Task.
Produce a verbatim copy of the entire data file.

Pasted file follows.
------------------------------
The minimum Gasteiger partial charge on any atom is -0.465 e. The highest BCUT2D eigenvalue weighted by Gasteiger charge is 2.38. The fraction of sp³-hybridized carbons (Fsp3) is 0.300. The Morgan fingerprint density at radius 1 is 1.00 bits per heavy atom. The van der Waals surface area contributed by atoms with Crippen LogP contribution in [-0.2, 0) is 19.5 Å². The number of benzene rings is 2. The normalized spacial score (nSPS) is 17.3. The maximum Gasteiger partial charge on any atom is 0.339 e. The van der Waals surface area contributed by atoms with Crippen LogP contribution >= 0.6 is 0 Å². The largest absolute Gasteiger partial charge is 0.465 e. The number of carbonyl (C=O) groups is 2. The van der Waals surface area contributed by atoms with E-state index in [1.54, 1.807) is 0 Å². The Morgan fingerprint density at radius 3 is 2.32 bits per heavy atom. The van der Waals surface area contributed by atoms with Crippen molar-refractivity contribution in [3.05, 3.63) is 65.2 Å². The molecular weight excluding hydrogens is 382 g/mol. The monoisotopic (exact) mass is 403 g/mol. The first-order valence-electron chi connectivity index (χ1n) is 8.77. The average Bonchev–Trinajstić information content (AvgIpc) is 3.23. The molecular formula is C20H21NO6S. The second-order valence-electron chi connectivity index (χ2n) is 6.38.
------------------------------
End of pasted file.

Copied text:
The minimum Gasteiger partial charge on any atom is -0.465 e. The highest BCUT2D eigenvalue weighted by Gasteiger charge is 2.38. The fraction of sp³-hybridized carbons (Fsp3) is 0.300. The Morgan fingerprint density at radius 1 is 1.00 bits per heavy atom. The van der Waals surface area contributed by atoms with Crippen LogP contribution in [-0.2, 0) is 19.5 Å². The number of benzene rings is 2. The normalized spacial score (nSPS) is 17.3. The maximum Gasteiger partial charge on any atom is 0.339 e. The van der Waals surface area contributed by atoms with Crippen LogP contribution >= 0.6 is 0 Å². The largest absolute Gasteiger partial charge is 0.465 e. The number of carbonyl (C=O) groups is 2. The van der Waals surface area contributed by atoms with E-state index in [1.54, 1.807) is 0 Å². The Morgan fingerprint density at radius 3 is 2.32 bits per heavy atom. The van der Waals surface area contributed by atoms with Crippen molar-refractivity contribution in [3.05, 3.63) is 65.2 Å². The molecular weight excluding hydrogens is 382 g/mol. The monoisotopic (exact) mass is 403 g/mol. The first-order valence-electron chi connectivity index (χ1n) is 8.77. The average Bonchev–Trinajstić information content (AvgIpc) is 3.23. The molecular formula is C20H21NO6S. The second-order valence-electron chi connectivity index (χ2n) is 6.38.